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A Summary of Aluminum Titanate
At temperatures greater than 1350 °C, solid-state reaction of titania and alumina leads to the synthesis of aluminum titanate. Depending on its reactivity, the synthesized powder can be sintered at temperatures of 1400 °C–1600 °C in air. The crystal structure of aluminum titanate is pseudobrookite.
Ceramics that are made from aluminum titanate exhibit excellent thermal shock resistance. This is mostly due to its extremely low thermal expansion coefficient caused by the substantial anisotropy in the material’s properties.
Expansion along the a- and b-axes direction is positive, while the same in the c-axis direction is negative. Apart from producing almost zero thermal expansion, this causes microcracks in the sintered material, leading to moderately low material strength. SiO2 and MgO are additives used to prevent strength degradation. Strengths up to 100 MP have been specified for experimental materials.
The material has excellent thermal shock resistance, low thermal conductivity, and optimal chemical resistance to molten metals. These properties enable the material (mainly aluminum) to satisfy several metal-contact applications in the foundry sector such as crucibles, plugs, riser tubes, ladles, launders, and pouring spouts.
When compared to competing materials like calcium silicate and fused silica, components manufactured using aluminum titanate products have significantly longer service life.
Moreover, aluminum titanate is utilized as an insulating liner in the automotive sector for exhaust manifolds, where there is a need to reduce heat loss before a turbocharger. In this article, the metal exhaust manifold is cast over the molded aluminum titanate liner. The difference in the thermal expansion between the steel and aluminum titanate manifold during cooling maintains the ceramic in compressed state. This helps in resolving the problems associated with its low strength.
When ordering mica tubes, don’t envision a standard cylindrical tube. Mica tubes can be customized in terms of shape, thickness, length, diameter, and material. Since mica tubes are formed by multiple layers of mica paper, customizing mica tubes is very manageable.
Silicon Nitride (Si3N4) Properties and Applications
Silicon nitride (Si3N4) was developed in the 1960s and '70s in a search for fully dense, high strength and high toughness materials. A prime driver for its development was to replace metals with ceramics in advanced turbine and reciprocating engines to give higher operating temperatures and efficiencies. Although the ultimate goal of a ceramic engine has never been achieved, silicon nitride has been used in a number of industrial applications, such as engine components, bearings and cutting tools.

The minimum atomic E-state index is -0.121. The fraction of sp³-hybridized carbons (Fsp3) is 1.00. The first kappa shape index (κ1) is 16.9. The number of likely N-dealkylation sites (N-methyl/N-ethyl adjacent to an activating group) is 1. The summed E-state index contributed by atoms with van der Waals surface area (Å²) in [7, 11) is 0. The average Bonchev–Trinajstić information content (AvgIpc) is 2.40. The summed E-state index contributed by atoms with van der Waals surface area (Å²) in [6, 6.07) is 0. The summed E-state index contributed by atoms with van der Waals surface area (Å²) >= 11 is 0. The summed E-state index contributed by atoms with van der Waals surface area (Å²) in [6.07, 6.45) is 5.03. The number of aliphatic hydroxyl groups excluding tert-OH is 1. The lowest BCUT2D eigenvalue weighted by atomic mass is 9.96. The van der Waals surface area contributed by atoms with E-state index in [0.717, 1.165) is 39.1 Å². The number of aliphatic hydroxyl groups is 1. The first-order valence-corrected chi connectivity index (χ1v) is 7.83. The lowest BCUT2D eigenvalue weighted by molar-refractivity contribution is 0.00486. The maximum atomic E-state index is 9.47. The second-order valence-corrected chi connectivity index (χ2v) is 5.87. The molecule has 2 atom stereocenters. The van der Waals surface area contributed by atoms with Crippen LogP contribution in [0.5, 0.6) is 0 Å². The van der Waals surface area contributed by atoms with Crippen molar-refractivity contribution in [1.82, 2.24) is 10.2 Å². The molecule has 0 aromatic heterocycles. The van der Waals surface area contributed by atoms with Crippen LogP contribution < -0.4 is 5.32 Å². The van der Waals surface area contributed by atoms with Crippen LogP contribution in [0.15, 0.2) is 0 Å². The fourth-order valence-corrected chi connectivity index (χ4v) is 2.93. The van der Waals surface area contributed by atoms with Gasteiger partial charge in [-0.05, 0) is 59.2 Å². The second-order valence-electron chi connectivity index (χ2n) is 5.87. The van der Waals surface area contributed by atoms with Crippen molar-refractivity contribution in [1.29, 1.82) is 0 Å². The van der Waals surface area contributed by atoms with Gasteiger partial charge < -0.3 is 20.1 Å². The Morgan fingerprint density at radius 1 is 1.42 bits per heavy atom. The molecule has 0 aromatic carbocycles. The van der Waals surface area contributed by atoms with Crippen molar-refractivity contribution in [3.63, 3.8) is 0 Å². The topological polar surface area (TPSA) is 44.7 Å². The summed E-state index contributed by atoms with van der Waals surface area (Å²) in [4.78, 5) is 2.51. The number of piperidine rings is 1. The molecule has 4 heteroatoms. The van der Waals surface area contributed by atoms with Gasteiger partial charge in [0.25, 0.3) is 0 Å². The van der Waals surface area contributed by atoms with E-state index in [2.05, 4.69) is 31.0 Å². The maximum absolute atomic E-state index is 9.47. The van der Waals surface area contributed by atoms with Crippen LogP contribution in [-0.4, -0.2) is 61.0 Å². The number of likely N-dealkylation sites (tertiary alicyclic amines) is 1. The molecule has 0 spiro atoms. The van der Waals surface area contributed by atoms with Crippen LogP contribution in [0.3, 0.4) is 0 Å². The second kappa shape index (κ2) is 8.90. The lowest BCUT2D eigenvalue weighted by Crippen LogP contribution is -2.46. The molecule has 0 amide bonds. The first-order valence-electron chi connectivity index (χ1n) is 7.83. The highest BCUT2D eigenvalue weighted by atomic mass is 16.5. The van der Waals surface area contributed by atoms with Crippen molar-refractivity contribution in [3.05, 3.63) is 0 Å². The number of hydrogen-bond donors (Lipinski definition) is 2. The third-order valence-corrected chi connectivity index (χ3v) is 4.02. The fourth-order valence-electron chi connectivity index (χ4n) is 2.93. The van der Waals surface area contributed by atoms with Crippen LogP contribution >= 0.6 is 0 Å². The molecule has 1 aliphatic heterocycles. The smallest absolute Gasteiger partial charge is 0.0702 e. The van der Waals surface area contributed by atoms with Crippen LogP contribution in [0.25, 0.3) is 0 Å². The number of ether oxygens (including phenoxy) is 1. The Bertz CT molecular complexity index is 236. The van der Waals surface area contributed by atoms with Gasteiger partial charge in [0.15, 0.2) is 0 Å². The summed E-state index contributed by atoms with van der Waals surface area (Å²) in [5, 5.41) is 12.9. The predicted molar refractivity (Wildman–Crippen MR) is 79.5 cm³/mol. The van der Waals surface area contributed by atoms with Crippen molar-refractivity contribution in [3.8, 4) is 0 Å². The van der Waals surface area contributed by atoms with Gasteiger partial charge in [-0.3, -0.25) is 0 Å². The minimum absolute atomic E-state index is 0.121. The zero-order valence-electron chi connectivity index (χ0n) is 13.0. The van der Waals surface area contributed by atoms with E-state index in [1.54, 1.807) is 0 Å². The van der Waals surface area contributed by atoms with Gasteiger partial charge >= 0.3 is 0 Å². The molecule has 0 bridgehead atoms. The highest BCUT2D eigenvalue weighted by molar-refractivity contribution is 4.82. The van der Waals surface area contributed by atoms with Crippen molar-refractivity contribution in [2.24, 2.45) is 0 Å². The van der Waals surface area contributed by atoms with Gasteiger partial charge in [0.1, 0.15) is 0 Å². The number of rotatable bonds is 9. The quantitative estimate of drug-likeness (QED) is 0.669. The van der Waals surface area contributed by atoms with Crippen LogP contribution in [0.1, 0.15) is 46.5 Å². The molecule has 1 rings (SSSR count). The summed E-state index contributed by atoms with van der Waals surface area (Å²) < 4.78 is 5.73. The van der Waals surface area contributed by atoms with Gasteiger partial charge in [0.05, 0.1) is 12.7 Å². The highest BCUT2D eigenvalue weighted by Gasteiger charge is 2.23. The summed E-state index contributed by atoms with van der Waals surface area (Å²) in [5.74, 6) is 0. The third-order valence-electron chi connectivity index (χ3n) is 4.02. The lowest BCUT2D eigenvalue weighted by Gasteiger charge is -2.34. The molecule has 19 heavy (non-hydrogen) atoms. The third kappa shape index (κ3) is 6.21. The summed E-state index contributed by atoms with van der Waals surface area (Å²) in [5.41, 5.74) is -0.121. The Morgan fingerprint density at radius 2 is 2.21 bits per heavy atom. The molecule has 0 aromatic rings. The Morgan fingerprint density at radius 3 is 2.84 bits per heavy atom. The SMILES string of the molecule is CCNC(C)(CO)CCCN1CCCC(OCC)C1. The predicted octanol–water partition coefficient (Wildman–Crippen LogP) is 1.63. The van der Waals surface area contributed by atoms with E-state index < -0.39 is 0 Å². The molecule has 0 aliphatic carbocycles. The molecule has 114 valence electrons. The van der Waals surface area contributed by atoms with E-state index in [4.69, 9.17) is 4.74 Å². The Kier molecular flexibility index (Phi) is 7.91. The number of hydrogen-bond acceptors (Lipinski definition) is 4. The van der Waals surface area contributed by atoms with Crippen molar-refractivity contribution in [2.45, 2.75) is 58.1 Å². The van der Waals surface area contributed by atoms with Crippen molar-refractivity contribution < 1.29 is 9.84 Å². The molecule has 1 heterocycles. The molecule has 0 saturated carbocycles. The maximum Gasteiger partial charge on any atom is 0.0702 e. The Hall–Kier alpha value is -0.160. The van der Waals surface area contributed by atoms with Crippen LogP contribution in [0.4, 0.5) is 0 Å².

Silicon nitride has better high temperature capabilities than most metals combining retention of high strength and creep resistance with oxidation resistance. In addition, its low thermal expansion coefficient gives good thermal shock resistance compared with most ceramic materials.
Pure silicon nitride is difficult to produce as a fully dense material. This covalently bonded material does not readily sinter and cannot be heated over 1850oC as it dissociates into silicon and nitrogen. Dense silicon nitride can only be made using methods that give bonding through indirect methods, such as small chemical additions to aid densification. These chemicals are known as sintering aids, which commonly induce a degree of liquid phase sintering.
Alumina ceramic (Aluminum Oxide or Al2O3) is an excellent electrical insulator and one of the most widely used advanced ceramic materials. Additionally, it is extremely resistant to wear and corrosion. Alumina components are used in a wide range of applications such as electronics, pump components and automotive sensors.
Elan Technology offers a variety of alumina compositions, including 94% Alumina Low CaO, 94% Alumina High CaO2, and 85% Alumina 14% SiO2, but the 96% Alumina Ceramic is one of the most widely used materials.
Alumina components can be formed by a variety of manufacturing techniques such as uniaxial pressing, isostatic pressing, injection molding and extrusion. Finishing can be accomplished by precision grinding and lapping, laser machining and a variety of other processes.
The alumina ceramic components produced by Elan Technology are suitable for metallization in order to create a component that is easily brazed with many materials in subsequent operations. Elan Technology offers a range of alumina compositions to meet your most demanding applications.